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COS D1 digital converter/preamplifier

COS D1 digital converter/preamplifier

If one were to judge this particular book by its cover it would not be hard to come to the conclusion that an awful lot of effort and expense had gone into the casework and perhaps that’s all there is to it. The COS D1 does have a spectacular chassis, but thankfully a lot of effort appears to have gone into its circuitry as well. Machined from solid aluminium, the D1 chassis has but the one control; however, as its the sexiest knob on the audio planet we can forgive its minimalism. Especially as the rotary protruding from the top gives lets you access everything this DAC/preamplifier can do.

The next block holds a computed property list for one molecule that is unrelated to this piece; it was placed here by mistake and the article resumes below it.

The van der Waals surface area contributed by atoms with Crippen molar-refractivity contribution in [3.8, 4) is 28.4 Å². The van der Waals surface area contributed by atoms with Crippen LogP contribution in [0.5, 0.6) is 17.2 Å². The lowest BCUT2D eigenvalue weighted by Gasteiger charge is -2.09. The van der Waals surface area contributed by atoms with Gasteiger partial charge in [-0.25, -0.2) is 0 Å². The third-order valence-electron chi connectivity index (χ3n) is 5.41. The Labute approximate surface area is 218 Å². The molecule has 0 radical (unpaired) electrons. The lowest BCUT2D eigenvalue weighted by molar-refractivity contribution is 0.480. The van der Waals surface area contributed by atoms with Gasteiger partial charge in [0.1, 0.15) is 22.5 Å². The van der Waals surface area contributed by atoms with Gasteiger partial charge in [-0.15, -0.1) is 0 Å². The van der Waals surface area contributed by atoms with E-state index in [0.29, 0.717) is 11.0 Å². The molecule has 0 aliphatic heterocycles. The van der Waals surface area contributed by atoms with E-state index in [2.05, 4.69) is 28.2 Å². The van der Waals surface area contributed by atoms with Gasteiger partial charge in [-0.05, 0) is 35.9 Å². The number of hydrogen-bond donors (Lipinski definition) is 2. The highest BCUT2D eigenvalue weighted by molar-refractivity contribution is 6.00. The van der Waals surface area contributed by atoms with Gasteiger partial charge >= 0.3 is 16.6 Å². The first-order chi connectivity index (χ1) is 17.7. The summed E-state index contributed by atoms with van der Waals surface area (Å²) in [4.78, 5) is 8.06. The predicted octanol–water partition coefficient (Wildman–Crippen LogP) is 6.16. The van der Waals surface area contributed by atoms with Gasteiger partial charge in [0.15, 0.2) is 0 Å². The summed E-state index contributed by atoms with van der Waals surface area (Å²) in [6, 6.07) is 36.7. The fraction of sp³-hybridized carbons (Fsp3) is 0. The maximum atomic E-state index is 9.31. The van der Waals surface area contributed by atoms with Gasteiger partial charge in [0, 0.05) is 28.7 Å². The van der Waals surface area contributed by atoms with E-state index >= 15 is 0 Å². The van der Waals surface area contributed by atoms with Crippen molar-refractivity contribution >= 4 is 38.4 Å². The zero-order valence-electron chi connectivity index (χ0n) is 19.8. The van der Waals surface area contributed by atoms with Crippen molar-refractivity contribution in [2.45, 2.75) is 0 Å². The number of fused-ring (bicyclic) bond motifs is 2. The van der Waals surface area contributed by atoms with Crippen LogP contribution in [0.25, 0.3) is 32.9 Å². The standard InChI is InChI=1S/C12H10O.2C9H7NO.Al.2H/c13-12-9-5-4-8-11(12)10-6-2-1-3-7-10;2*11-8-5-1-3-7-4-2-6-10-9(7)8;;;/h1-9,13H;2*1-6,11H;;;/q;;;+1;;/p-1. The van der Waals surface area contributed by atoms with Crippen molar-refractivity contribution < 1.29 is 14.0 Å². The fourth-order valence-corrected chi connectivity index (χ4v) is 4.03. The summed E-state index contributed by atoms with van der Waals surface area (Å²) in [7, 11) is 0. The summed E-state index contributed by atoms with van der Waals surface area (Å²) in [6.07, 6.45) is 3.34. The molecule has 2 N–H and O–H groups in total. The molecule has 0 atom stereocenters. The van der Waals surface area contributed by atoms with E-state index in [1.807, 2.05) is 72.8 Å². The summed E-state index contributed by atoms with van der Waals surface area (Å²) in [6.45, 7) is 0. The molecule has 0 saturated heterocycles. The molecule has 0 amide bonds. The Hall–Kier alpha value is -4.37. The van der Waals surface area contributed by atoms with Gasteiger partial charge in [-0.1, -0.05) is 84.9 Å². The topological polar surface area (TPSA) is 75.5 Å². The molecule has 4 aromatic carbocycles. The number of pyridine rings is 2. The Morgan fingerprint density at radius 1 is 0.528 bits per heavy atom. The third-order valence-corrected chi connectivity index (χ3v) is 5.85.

COS is a young Taiwanese company and the D1, its first product, was launched two years ago; a second, apparently more affordable design, looks like it will be released soon. COS stands for ‘connoisseur of sound’ and the D1 specification suggests that the people behind it do know more than most about audio electronics, for example they have devised a custom algorithm for upsampling incoming data to 24-bit at either 176.4kHz or 192kHz using integer multiples at 32-bit precision. This is an effort to avoid a conventional IIR filter which they consider likely to “contaminate phase”. Its digital inputs have a one second buffer prior to conversion, and COS claims sub-picosecond jitter precision from their re-clocking circuitry. There is no mention of high PCM sample rates or DSD in the literature, but under scrutiny it seems that the D1 is good for DSD up to 128 and PCM up to 384kHz via the USB input: the S/PDIF inputs cater for DSD 64 and up to 192kHz, although where you’d get either from is open to debate.

, COS D1 digital converter/preamplifier